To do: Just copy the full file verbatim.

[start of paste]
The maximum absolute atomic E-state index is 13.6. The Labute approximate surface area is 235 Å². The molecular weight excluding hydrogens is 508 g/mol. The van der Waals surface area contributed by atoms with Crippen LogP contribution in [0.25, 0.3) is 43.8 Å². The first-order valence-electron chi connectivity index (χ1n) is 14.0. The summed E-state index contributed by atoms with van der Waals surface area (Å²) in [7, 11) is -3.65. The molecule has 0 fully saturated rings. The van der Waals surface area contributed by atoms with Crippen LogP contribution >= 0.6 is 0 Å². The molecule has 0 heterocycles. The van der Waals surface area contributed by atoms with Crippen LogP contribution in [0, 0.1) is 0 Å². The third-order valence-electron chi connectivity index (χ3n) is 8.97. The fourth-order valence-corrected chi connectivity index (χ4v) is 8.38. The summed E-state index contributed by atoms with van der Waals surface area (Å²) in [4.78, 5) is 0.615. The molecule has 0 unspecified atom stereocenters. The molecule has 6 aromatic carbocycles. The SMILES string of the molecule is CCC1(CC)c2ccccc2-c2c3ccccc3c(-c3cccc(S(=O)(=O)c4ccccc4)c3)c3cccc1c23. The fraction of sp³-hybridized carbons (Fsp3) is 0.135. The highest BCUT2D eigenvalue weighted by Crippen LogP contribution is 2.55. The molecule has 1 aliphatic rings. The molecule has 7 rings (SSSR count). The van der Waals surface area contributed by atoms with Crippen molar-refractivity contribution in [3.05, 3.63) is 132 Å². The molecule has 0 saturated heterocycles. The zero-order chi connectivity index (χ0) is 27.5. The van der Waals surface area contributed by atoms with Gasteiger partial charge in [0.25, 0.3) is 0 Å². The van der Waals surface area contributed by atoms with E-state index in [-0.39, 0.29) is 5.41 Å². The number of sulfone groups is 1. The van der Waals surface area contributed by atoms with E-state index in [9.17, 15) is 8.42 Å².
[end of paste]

The maximum absolute atomic E-state index is 13.6. The Labute approximate surface area is 235 Å². The molecular weight excluding hydrogens is 508 g/mol. The van der Waals surface area contributed by atoms with Crippen LogP contribution in [0.25, 0.3) is 43.8 Å². The first-order valence-electron chi connectivity index (χ1n) is 14.0. The summed E-state index contributed by atoms with van der Waals surface area (Å²) in [7, 11) is -3.65. The molecule has 0 fully saturated rings. The van der Waals surface area contributed by atoms with Crippen LogP contribution >= 0.6 is 0 Å². The molecule has 0 heterocycles. The van der Waals surface area contributed by atoms with Crippen LogP contribution in [0, 0.1) is 0 Å². The third-order valence-electron chi connectivity index (χ3n) is 8.97. The fourth-order valence-corrected chi connectivity index (χ4v) is 8.38. The summed E-state index contributed by atoms with van der Waals surface area (Å²) in [4.78, 5) is 0.615. The molecule has 0 unspecified atom stereocenters. The molecule has 6 aromatic carbocycles. The SMILES string of the molecule is CCC1(CC)c2ccccc2-c2c3ccccc3c(-c3cccc(S(=O)(=O)c4ccccc4)c3)c3cccc1c23. The fraction of sp³-hybridized carbons (Fsp3) is 0.135. The highest BCUT2D eigenvalue weighted by Crippen LogP contribution is 2.55. The molecule has 1 aliphatic rings. The molecule has 7 rings (SSSR count). The van der Waals surface area contributed by atoms with Crippen molar-refractivity contribution in [3.05, 3.63) is 132 Å². The molecule has 0 saturated heterocycles. The zero-order chi connectivity index (χ0) is 27.5. The van der Waals surface area contributed by atoms with Gasteiger partial charge in [0.25, 0.3) is 0 Å². The van der Waals surface area contributed by atoms with E-state index in [-0.39, 0.29) is 5.41 Å². The number of sulfone groups is 1. The van der Waals surface area contributed by atoms with E-state index in [9.17, 15) is 8.42 Å².